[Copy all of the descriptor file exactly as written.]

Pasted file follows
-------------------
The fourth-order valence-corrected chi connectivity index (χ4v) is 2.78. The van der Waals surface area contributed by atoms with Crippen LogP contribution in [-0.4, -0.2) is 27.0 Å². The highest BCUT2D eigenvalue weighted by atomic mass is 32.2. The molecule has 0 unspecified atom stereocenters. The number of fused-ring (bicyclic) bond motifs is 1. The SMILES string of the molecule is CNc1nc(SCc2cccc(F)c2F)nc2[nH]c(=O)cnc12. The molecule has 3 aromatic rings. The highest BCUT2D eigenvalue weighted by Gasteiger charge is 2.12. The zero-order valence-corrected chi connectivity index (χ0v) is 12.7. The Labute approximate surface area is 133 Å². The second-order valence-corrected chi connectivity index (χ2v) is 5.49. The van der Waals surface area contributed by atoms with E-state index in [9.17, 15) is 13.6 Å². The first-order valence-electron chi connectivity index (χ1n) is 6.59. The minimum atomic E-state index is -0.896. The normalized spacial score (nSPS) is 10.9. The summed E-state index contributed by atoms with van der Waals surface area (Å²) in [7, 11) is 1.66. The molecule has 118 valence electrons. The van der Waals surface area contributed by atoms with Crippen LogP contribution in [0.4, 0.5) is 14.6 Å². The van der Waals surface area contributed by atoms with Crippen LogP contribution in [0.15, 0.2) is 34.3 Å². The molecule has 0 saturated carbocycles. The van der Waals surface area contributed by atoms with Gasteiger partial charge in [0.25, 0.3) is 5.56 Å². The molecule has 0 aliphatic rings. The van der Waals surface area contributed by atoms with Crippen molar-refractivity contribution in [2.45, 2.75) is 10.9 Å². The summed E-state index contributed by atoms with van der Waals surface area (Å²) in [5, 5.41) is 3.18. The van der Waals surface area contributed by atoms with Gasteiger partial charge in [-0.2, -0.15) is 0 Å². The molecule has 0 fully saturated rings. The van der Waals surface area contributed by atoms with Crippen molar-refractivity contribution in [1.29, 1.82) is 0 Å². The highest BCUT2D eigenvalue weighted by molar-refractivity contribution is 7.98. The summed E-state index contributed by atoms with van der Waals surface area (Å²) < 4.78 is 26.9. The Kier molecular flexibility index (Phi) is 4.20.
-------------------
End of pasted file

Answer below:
The fourth-order valence-corrected chi connectivity index (χ4v) is 2.78. The van der Waals surface area contributed by atoms with Crippen LogP contribution in [-0.4, -0.2) is 27.0 Å². The highest BCUT2D eigenvalue weighted by atomic mass is 32.2. The molecule has 0 unspecified atom stereocenters. The number of fused-ring (bicyclic) bond motifs is 1. The SMILES string of the molecule is CNc1nc(SCc2cccc(F)c2F)nc2[nH]c(=O)cnc12. The molecule has 3 aromatic rings. The highest BCUT2D eigenvalue weighted by Gasteiger charge is 2.12. The zero-order valence-corrected chi connectivity index (χ0v) is 12.7. The Labute approximate surface area is 133 Å². The second-order valence-corrected chi connectivity index (χ2v) is 5.49. The van der Waals surface area contributed by atoms with E-state index in [9.17, 15) is 13.6 Å². The first-order valence-electron chi connectivity index (χ1n) is 6.59. The minimum atomic E-state index is -0.896. The normalized spacial score (nSPS) is 10.9. The summed E-state index contributed by atoms with van der Waals surface area (Å²) in [7, 11) is 1.66. The molecule has 118 valence electrons. The van der Waals surface area contributed by atoms with Crippen LogP contribution in [0.4, 0.5) is 14.6 Å². The van der Waals surface area contributed by atoms with Crippen LogP contribution in [0.15, 0.2) is 34.3 Å². The molecule has 0 saturated carbocycles. The van der Waals surface area contributed by atoms with Gasteiger partial charge in [0.25, 0.3) is 5.56 Å². The molecule has 0 aliphatic rings. The van der Waals surface area contributed by atoms with Crippen molar-refractivity contribution in [2.45, 2.75) is 10.9 Å². The summed E-state index contributed by atoms with van der Waals surface area (Å²) in [5, 5.41) is 3.18. The van der Waals surface area contributed by atoms with Gasteiger partial charge in [-0.2, -0.15) is 0 Å². The molecule has 0 fully saturated rings. The van der Waals surface area contributed by atoms with Crippen molar-refractivity contribution in [1.29, 1.82) is 0 Å². The highest BCUT2D eigenvalue weighted by molar-refractivity contribution is 7.98. The summed E-state index contributed by atoms with van der Waals surface area (Å²) < 4.78 is 26.9. The Kier molecular flexibility index (Phi) is 4.20.